John Wesley’s life was ordered with meticulous detail. He was so concerned with how he used his time that Wesley identified how much (or rather how little) sleep he needed each night and planned his schedule accordingly. A short scan of Wesley’s journal reveals that he rose before dawn to spend hours in focused prayer. John Fletcher, a companion of Wesley’s, once wrote, “[Wesley’s] diligence is matchless. . . . As he begins the day, the week, the year, so he concludes them, still intent upon extensive services for the glory of the Redeemer and the good of souls.” John Wesley saw each and every day as a gift from God and intentionally used his time for God’s glory.
I have often heard it said: “The devil is in the details.” What if it is not the devil but God who is in the details? An intentional, faithful life, like that of Wesley’s, doesn’t occur about without a great deal of intention. If practiced rightly, a disciplined life can lead us closer to God.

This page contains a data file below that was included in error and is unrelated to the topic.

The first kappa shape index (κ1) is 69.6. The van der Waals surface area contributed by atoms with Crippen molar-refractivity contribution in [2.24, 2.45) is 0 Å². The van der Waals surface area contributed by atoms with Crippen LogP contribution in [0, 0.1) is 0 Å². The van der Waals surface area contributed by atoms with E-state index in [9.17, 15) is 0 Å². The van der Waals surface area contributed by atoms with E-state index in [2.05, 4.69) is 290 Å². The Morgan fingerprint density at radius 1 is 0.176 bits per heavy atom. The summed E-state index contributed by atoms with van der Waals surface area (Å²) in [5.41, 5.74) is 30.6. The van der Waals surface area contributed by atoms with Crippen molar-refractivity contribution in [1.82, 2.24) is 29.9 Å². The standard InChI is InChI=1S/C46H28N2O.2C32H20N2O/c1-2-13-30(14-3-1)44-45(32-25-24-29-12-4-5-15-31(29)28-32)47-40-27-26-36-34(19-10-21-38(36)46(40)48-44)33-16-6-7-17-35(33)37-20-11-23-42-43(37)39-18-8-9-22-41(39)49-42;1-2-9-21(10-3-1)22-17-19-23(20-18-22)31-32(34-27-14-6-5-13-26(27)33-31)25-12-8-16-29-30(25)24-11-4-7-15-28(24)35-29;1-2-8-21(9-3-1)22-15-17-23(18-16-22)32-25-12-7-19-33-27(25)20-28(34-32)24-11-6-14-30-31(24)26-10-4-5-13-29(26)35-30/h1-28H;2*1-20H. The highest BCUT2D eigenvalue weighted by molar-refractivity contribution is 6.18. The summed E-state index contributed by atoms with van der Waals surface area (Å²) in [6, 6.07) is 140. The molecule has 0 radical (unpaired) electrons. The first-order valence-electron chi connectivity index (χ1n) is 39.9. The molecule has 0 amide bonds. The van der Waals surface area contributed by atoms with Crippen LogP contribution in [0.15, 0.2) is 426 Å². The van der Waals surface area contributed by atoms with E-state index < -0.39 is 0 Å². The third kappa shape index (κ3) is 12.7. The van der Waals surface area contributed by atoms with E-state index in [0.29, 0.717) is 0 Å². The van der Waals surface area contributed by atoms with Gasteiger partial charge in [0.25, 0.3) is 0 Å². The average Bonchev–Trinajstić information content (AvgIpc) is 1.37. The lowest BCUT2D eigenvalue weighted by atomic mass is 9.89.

There is no doubt that, taken to an extreme, discipline can become rote, regimented, and an impediment to growth in God’s grace. Wesley understood this. In his sermon “The Means of Grace,” he describes various ways in which we can connect to God through scripture reading, prayer, regular worship, etc. But in his conclusion, Wesley cautions us, “Remember also to use all means as means; as ordained, not for their own sake, but in order to the renewal of your soul in righteousness and true holiness.”
How would your life be different if you more intentionally cared for your soul each day? I wouldn’t be surprised if you found God in the details.